by John Kmiecik | February 3, 2014 8:45 am
Banks undoubtedly have been hit hard by the recent decline in the market, and Citigroup (C) in particular has felt the pain. Some might argue that C stock might be undervalued, but several factors could keep Citigroup down a little longer. Here is a trade idea on Citigroup stock that takes advantage of that thought.
The trade: Sell the Citigroup Feb 50/52.5 call credit spread (selling the Feb 50 call and buying the Feb 52.5 call) for 25 cents or better.
The strategy: The maximum potential profit for this trade is 25 cents if C stock is trading below $50 at February expiration. Both call options would expire worthless. The maximum loss is $2.25 ($2.50 – $0.25) if C stock is trading above $52.50 at expiration. Breakeven is $50.25 based on a credit of $0.25.
The rationale: Citigroup stock has been moving lower ever since the company announced earnings in mid-January. Meanwhile, many analysts have downgraded C stock for a variety of reasons. One analyst said “Citigroup’s book value can no longer be trusted.”
Many analysts feel that Citigroup has a problem in its exposure to revenue outside of the U.S. — a whopping 57% of Citigroup’s revenue for the fourth quarter was sourced internationally. The trouble facing European and Asian economies has been well-documented, and this poses a threat to Citigroup because of weaker loan quality. So C stock’s weakness might not last forever … but then, neither does this credit spread trade idea.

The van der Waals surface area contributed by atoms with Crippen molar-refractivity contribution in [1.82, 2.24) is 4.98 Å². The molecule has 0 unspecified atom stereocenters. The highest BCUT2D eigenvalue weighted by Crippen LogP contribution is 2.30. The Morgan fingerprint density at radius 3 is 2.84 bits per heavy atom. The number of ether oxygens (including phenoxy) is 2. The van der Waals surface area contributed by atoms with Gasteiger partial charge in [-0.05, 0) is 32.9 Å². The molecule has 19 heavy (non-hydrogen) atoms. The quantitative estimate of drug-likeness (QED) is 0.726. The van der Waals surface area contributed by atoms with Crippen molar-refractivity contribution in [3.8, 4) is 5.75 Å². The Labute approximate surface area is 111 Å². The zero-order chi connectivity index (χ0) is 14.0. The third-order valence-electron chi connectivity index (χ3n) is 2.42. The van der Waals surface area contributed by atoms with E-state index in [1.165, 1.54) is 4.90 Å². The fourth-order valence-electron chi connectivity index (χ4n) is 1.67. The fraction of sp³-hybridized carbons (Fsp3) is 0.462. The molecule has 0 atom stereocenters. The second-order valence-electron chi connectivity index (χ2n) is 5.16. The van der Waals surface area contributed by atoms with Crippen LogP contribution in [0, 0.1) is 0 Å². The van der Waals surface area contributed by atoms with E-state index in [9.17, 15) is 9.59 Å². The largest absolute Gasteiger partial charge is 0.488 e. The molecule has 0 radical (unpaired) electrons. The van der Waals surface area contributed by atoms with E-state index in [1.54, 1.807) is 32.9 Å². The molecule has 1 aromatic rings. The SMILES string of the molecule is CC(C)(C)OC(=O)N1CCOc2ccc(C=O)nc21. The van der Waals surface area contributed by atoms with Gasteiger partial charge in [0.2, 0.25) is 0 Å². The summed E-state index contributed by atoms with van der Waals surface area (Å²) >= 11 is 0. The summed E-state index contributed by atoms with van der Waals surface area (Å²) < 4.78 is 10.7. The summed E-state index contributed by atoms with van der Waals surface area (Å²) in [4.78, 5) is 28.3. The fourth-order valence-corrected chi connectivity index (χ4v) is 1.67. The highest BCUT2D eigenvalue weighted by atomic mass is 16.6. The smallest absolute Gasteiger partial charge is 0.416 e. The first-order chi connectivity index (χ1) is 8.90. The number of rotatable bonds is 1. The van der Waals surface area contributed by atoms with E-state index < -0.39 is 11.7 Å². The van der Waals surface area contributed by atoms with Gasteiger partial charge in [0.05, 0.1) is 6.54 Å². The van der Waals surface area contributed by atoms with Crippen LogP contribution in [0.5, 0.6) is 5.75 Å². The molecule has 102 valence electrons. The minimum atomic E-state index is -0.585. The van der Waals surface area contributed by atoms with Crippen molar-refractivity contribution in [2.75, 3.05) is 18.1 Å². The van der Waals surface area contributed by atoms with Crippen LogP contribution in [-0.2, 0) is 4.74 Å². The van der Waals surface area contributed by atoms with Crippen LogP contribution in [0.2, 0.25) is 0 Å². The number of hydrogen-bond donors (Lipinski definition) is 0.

Click to Enlarge Taking a look at the chart, C stock is currently trading below a resistance level that was formed by some pivot levels over the last year. That is one of the key components for this trade idea to work — Citigroup stock needs to continue to be weak and stay below the resistance level.
Another possible key component to this trade is the 200-day simple moving average, which currently is hovering right around the breakeven point of the trade. This could be the last line of defense to hold back C stock from moving higher and into negative territory.
With this recent decline in Citigroup shares, the implied volatility of the options has increased, which might have inflated the premiums somewhat, putting the advantage on the side of the seller of the spread.
As of this writing, John Kmiecik did not hold a position in any of the aforementioned securities. Get a free trial of John’s live options trading room here.
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